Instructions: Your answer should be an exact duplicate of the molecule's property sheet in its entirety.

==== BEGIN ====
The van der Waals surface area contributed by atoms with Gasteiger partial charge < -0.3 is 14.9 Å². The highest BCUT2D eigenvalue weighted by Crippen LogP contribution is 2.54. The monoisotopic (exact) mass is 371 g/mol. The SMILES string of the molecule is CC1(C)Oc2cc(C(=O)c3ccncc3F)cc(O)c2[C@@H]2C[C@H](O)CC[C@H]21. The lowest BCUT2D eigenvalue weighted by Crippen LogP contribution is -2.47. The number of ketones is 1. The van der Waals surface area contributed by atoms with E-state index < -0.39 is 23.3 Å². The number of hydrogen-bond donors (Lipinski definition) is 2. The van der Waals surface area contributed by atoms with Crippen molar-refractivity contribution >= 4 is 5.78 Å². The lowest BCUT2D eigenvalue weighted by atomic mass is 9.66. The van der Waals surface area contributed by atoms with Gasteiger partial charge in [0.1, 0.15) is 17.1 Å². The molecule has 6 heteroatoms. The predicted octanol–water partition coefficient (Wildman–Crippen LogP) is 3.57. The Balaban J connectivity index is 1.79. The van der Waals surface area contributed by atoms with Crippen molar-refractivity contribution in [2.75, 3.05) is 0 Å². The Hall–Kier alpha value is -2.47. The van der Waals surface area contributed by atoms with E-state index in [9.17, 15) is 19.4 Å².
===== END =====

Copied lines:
The van der Waals surface area contributed by atoms with Gasteiger partial charge < -0.3 is 14.9 Å². The highest BCUT2D eigenvalue weighted by Crippen LogP contribution is 2.54. The monoisotopic (exact) mass is 371 g/mol. The SMILES string of the molecule is CC1(C)Oc2cc(C(=O)c3ccncc3F)cc(O)c2[C@@H]2C[C@H](O)CC[C@H]21. The lowest BCUT2D eigenvalue weighted by Crippen LogP contribution is -2.47. The number of ketones is 1. The van der Waals surface area contributed by atoms with E-state index < -0.39 is 23.3 Å². The number of hydrogen-bond donors (Lipinski definition) is 2. The van der Waals surface area contributed by atoms with Crippen molar-refractivity contribution >= 4 is 5.78 Å². The lowest BCUT2D eigenvalue weighted by atomic mass is 9.66. The van der Waals surface area contributed by atoms with Gasteiger partial charge in [0.1, 0.15) is 17.1 Å². The molecule has 6 heteroatoms. The predicted octanol–water partition coefficient (Wildman–Crippen LogP) is 3.57. The Balaban J connectivity index is 1.79. The van der Waals surface area contributed by atoms with Crippen molar-refractivity contribution in [2.75, 3.05) is 0 Å². The Hall–Kier alpha value is -2.47. The van der Waals surface area contributed by atoms with E-state index in [9.17, 15) is 19.4 Å².